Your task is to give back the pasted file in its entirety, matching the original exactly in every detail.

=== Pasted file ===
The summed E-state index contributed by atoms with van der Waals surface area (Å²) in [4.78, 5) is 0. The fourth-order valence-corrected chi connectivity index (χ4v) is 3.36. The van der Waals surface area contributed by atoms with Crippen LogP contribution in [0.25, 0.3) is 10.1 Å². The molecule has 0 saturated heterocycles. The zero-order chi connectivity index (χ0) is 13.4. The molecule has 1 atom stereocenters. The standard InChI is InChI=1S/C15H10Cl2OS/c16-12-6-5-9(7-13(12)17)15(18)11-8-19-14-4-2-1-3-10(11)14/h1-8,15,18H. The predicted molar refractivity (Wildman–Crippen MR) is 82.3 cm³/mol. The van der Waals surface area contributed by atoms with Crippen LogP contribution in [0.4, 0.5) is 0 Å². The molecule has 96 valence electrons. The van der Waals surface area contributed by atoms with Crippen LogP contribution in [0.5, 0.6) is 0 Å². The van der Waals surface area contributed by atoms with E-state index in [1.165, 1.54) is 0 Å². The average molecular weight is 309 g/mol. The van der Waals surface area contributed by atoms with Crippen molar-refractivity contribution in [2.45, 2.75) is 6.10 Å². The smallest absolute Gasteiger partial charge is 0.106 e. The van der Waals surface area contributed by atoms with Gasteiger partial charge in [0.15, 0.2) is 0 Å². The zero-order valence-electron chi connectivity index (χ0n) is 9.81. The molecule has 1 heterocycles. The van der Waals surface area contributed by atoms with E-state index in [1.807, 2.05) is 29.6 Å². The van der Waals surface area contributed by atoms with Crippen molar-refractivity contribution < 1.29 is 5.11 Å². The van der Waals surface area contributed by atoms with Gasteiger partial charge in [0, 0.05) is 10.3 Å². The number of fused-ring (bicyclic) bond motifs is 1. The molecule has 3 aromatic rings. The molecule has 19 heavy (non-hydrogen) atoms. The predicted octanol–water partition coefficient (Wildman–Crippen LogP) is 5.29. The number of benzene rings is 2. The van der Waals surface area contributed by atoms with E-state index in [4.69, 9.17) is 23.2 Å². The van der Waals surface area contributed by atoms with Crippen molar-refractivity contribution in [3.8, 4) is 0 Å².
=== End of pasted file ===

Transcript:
The summed E-state index contributed by atoms with van der Waals surface area (Å²) in [4.78, 5) is 0. The fourth-order valence-corrected chi connectivity index (χ4v) is 3.36. The van der Waals surface area contributed by atoms with Crippen LogP contribution in [0.25, 0.3) is 10.1 Å². The molecule has 0 saturated heterocycles. The zero-order chi connectivity index (χ0) is 13.4. The molecule has 1 atom stereocenters. The standard InChI is InChI=1S/C15H10Cl2OS/c16-12-6-5-9(7-13(12)17)15(18)11-8-19-14-4-2-1-3-10(11)14/h1-8,15,18H. The predicted molar refractivity (Wildman–Crippen MR) is 82.3 cm³/mol. The van der Waals surface area contributed by atoms with Crippen LogP contribution in [0.4, 0.5) is 0 Å². The molecule has 96 valence electrons. The van der Waals surface area contributed by atoms with Crippen LogP contribution in [0.5, 0.6) is 0 Å². The van der Waals surface area contributed by atoms with E-state index in [1.165, 1.54) is 0 Å². The average molecular weight is 309 g/mol. The van der Waals surface area contributed by atoms with Crippen molar-refractivity contribution in [2.45, 2.75) is 6.10 Å². The smallest absolute Gasteiger partial charge is 0.106 e. The van der Waals surface area contributed by atoms with Gasteiger partial charge in [0.15, 0.2) is 0 Å². The zero-order valence-electron chi connectivity index (χ0n) is 9.81. The molecule has 1 heterocycles. The van der Waals surface area contributed by atoms with E-state index in [1.807, 2.05) is 29.6 Å². The van der Waals surface area contributed by atoms with Crippen molar-refractivity contribution < 1.29 is 5.11 Å². The van der Waals surface area contributed by atoms with Gasteiger partial charge in [0, 0.05) is 10.3 Å². The number of fused-ring (bicyclic) bond motifs is 1. The molecule has 3 aromatic rings. The molecule has 19 heavy (non-hydrogen) atoms. The predicted octanol–water partition coefficient (Wildman–Crippen LogP) is 5.29. The number of benzene rings is 2. The van der Waals surface area contributed by atoms with E-state index in [4.69, 9.17) is 23.2 Å². The van der Waals surface area contributed by atoms with Crippen molar-refractivity contribution in [3.8, 4) is 0 Å².